The researchers were able to observe behaviour over two years as many seals return to the same site to breed, and identification of particular individuals is relatively easy as seals have very individual patterns on their fur. The team ran an 11-minute test on 28 females during which they were approached by the RCV and the wolf call was played.
Female seals varied considerably in their responses to the RCV from almost completely ignoring its presence to pushing it with their muzzles.
Lead author, Dr Sean Twiss, School of Biological and Biomedical Sciences, Durham University, said: "Our findings show that there is no such thing as an average seal. Individuals behave differently and do so consistently. We found that some seal mothers are very watchful when something potentially threatening approaches them, while other mums barely check their pups at all.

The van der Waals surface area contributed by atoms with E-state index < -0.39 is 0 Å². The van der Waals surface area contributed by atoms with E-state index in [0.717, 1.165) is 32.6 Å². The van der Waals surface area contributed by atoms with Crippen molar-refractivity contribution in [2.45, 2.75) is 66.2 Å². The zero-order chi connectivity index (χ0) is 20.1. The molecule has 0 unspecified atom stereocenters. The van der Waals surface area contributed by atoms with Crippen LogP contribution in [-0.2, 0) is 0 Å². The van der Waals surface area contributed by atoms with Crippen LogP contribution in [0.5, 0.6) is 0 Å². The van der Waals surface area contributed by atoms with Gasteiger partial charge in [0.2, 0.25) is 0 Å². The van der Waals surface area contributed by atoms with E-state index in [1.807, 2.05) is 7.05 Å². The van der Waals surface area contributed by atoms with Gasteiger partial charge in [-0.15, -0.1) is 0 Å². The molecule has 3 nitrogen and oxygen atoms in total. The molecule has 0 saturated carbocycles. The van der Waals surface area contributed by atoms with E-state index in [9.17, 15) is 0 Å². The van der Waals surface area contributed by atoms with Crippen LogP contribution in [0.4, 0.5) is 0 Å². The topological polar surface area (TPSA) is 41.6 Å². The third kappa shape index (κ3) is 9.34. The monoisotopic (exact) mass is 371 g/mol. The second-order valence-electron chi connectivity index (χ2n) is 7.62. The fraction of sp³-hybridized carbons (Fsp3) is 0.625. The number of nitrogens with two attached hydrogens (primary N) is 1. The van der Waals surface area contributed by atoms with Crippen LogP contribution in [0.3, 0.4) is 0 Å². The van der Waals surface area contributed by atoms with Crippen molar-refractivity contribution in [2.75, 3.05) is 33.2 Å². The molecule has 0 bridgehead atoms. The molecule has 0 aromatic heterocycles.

"Why female grey seals express individually consistent patterns of pup checking is unknown. It might be expected that females should be able to change their behaviour according to the situation but the non-attentive mothers remained inattentive. Our results show large differences in response to the same potential dangers."
The researchers also checked the response of male seals to the RCV and logged a wide range of reactions from rapid retreat to approaching it in a threatening way (e.g. the use of open mouth threats). Some males, particularly the dominant ones, were consistently alert and aggressive, and challenged the RCV; others were much more cautious and immediately moved away from the vehicle.
In both male and female seals, behaviour was not linked to fact
|Contact: Carl Stiansen|